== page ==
When you are working on anything at a high elevation, it's important that you consider safety first and foremost. Scaffolding is typically one of the safest options for working above the ground, particularly because it offers a stable foundation and flat, wide work platform. If you've never dealt with scaffolding before, it can look like little more than a web of posts and platforms. Here's what you need to know about focusing on safety during your first venture onto scaffolding.
Ensure the Structural Safety
One of the biggest contributing factors to the safety of scaffolding is the basic structure. You should inspect your scaffolding every time you are going to use it so that you can be sure it is safe.
Check the footings to be sure that they are stable and secure. You shouldn't feel any movement in the footings if you try to wiggle them. Confirm that the guardrails on the scaffolding are stable and well supported. All of the open sides of the scaffold should be protected by toeboards that are several inches tall. This will protect your feet from sliding off the edge of the scaffold base.
Inspect all of the bolts and joints to make sure that they are tight. Screws, bolts and nuts can come loose as the scaffold wiggles under the typical use. Make sure that they are all tight before every use.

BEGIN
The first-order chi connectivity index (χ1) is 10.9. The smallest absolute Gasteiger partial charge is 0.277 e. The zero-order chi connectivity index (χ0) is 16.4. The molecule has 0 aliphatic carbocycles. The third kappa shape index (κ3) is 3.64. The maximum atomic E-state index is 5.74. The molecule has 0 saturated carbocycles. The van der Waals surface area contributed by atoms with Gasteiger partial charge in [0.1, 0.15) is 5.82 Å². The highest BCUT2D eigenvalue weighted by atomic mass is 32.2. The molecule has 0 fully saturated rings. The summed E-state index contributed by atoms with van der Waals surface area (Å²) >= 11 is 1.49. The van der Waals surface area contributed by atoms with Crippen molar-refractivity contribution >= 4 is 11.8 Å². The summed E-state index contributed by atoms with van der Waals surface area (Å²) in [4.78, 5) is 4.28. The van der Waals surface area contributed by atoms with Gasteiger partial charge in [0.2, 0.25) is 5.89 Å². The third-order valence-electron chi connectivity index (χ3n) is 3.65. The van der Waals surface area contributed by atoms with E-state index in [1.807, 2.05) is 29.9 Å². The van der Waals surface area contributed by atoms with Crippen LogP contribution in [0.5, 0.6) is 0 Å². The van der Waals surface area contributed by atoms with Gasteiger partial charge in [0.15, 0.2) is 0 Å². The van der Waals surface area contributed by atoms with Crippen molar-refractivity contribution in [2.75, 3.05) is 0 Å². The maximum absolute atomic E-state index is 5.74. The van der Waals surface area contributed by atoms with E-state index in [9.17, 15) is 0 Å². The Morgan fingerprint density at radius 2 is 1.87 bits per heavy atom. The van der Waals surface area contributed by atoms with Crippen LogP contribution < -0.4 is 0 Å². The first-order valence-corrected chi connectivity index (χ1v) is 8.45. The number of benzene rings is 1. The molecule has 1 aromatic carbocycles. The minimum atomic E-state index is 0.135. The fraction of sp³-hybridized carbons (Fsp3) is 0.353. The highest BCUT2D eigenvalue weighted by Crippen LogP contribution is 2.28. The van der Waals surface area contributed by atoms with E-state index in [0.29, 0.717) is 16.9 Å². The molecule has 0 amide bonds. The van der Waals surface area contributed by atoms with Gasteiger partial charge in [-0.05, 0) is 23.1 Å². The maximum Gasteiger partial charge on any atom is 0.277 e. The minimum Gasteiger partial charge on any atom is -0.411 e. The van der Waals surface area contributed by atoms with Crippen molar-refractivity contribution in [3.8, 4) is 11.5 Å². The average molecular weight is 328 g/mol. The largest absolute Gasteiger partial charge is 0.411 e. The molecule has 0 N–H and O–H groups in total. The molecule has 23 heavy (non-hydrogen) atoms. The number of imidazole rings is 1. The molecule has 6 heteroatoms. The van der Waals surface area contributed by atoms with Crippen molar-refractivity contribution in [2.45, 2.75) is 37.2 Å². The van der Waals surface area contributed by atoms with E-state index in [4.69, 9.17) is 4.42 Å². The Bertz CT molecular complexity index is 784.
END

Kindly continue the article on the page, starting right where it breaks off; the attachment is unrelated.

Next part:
Consider Your Personal Safety
Anytime you work around or on scaffolding, you should wear a hard hat. When you're working under or around the scaffolding, the hard hat protects your head from any possible falling parts. When you're on the scaffolding, it can protect you from hitting your head, which could put you at an increased risk of falling.
Always wear non-skid shoes or thick-soled boots when you're on a scaffold. In most environments, steel-toed boots with non-stick soles are a valuable investment. You should also be sure that you are secured to an anchor line at all times when you are on the scaffold. Wear a safety belt that you can clip the anchor line to, and then attach the other end to a secure overhead line or a safety latch on the building. Don't anchor yourself to the scaffold, because it can put you at risk of injury if the scaffold falls.
There's no reason to face home improvement projects with a ladder and put yourself at risk. With these core safety considerations, you can approach your first work project on a scaffold with confidence. By taking your safety and the structural stability of the scaffold into consideration from the start, you can reduce the risk of potentially serious injuries.